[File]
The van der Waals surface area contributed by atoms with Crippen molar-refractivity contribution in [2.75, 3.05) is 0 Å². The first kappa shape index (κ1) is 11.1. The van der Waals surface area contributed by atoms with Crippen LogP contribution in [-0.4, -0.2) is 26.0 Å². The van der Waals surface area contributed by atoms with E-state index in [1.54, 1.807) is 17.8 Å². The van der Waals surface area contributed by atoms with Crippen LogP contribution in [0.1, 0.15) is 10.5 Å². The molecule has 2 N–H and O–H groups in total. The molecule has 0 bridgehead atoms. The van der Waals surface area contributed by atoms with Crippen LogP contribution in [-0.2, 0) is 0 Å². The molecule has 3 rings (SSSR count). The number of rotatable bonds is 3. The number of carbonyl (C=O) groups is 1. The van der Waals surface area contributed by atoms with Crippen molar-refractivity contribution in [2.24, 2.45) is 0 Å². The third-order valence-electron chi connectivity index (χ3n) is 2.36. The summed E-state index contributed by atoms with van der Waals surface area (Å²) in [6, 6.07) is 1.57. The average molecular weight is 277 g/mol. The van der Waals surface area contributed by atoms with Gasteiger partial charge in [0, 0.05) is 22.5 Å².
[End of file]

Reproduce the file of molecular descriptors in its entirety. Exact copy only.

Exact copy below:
The van der Waals surface area contributed by atoms with Crippen molar-refractivity contribution in [2.75, 3.05) is 0 Å². The first kappa shape index (κ1) is 11.1. The van der Waals surface area contributed by atoms with Crippen LogP contribution in [-0.4, -0.2) is 26.0 Å². The van der Waals surface area contributed by atoms with E-state index in [1.54, 1.807) is 17.8 Å². The van der Waals surface area contributed by atoms with Crippen LogP contribution in [0.1, 0.15) is 10.5 Å². The molecule has 2 N–H and O–H groups in total. The molecule has 0 bridgehead atoms. The van der Waals surface area contributed by atoms with Crippen LogP contribution in [-0.2, 0) is 0 Å². The molecule has 3 rings (SSSR count). The number of rotatable bonds is 3. The number of carbonyl (C=O) groups is 1. The van der Waals surface area contributed by atoms with Crippen molar-refractivity contribution in [2.24, 2.45) is 0 Å². The third-order valence-electron chi connectivity index (χ3n) is 2.36. The summed E-state index contributed by atoms with van der Waals surface area (Å²) in [6, 6.07) is 1.57. The average molecular weight is 277 g/mol. The van der Waals surface area contributed by atoms with Gasteiger partial charge in [0, 0.05) is 22.5 Å².